Fireproofing products – like cementitious fireproofing – can help you protect your building from fire damage. Just make sure to consider your location and building requirements before using it.
Fireproofing contractors apply cementitious fireproofing on building structures to protect the steel in the event of a fire. This coating is either gypsum or Portland cement-based and plays the role of passive fire protection. Fireproofing contractors will use specialty machinery to mix water and fireproofing and use compressed air to atomize and spray apply the fireproofing to the correct thickness for the required fire rating. When the cementitious material gets completely dry after applying, it forms a barrier that will significantly delay heat transfer during a fire.
Cementitious fireproofing is the most common form of fireproofing. It can be used in multiple structural types, and there are a variety of products. When choosing which product will be best for your needs, there are a few factors to take into consideration.
Not all cementitious fireproofing is created equal, so you need to choose a product that is best suited for your project as well as the environmental conditions your building will encounter. Some fireproofing is more durable, and some is better suited for high-moisture areas. Some fireproofing products are designed for conditioned spaces while others are tested for durability in freeze-thaw cycles.
While most cementitious fireproofing is installed in areas that are at least semi-protected, there are also products that can be left exposed to the elements.
Types of Cementitious Fireproofing
There are three main categories of cementitious fireproofing, and they each have their own features and benefits.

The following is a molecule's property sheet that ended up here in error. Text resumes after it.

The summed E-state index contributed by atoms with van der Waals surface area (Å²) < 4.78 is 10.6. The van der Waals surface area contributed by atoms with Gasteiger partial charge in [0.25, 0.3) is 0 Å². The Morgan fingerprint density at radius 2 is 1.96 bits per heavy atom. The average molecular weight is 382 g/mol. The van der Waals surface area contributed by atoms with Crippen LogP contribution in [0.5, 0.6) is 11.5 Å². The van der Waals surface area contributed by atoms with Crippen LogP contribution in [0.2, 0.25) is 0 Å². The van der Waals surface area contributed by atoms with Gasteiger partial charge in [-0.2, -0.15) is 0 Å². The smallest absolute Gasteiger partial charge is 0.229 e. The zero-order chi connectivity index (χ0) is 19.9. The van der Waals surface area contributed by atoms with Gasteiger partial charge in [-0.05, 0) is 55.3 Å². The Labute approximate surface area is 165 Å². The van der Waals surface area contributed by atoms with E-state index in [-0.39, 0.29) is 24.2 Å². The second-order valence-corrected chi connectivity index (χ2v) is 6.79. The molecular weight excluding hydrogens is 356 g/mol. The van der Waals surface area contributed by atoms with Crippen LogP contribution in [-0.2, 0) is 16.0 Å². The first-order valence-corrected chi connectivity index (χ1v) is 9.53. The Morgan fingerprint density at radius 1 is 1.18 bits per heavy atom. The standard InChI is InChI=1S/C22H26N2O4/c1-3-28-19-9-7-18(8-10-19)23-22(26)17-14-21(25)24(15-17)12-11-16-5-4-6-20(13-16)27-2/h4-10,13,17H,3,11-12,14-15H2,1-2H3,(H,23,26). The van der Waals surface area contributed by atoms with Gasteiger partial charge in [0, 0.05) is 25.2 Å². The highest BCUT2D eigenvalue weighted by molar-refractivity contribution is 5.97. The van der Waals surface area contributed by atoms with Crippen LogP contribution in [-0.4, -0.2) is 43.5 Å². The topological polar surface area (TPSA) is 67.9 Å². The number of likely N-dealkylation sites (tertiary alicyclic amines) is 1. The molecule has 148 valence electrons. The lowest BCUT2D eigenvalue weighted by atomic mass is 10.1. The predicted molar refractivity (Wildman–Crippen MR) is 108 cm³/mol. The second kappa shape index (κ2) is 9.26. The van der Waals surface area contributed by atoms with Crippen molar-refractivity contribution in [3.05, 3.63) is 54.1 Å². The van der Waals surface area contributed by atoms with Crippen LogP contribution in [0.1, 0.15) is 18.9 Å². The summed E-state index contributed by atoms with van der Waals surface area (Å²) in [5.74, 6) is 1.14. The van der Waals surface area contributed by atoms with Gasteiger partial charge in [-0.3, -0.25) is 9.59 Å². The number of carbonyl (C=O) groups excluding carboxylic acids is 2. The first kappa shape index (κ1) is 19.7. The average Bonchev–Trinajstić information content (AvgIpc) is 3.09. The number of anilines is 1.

The standard-density fireproofing is perfect for properties in areas that are unlikely to suffer harsh environmental conditions or strong weather events. Here are the benefits of using this type of fireproofing:
- Most cost-effective option
- Typically, faster to install.
- Easier to pump greater distances on the jobsite.
These products are generally Portland cement-based and are therefore more durable. Typically, medium-density fireproofing products have a minimum density of 22 PCF. This product will also generally carry a higher bond strength and therefore will be code compliant with structures over 75ft in height.
[ocean_span]The benefits of this type of fireproofing include:[/ocean_span]
- More durable than the lightweight fireproofing.
- More suitable for higher moisture areas.
- Can be used in unconditioned spaces.
- Code compliant for high-rise structures.
Medium-density fireproofing offers durability and thermal performance combined with relatively easy installation. This type of fireproofing is great for parking garages and mechanical rooms. You can use it to meet the construction code requirements for high-rise buildings, as well as those with some exposure to weather.
This type of material is best for industrial fireproofing. The manufacturers make high-density cementitious fireproofing from cement-based products with a density around 40 PCF.
[ocean_span]Some of the advantages of using this type of material are:[/ocean_span]
- Moisture resistant – provide fire protection in areas with high humidity.
- Hard and durable to resist accidental physical damage.
- Weatherable and able to withstand freezing, thawing and other climatic conditions.
Cementitious Vs. Intumescent Coatings
While dense concrete, cementitious coating, and intumescent coating are all forms of passive fire protection, they are not all created equal. With advances in technology, fireproofing method have progressed to become more effective and also more affordable.
Cementitious and intumescent coatings have markedly different physical and chemical effects. Intumescent coatings expands on structural steel when they come in contact with fire or heat. It increases in volume, which then serves as the barrier between the heat and the building. In extreme heat, intumescent coating combines with oxygen to expand in volume and density – it then serves as an insulated firebreak.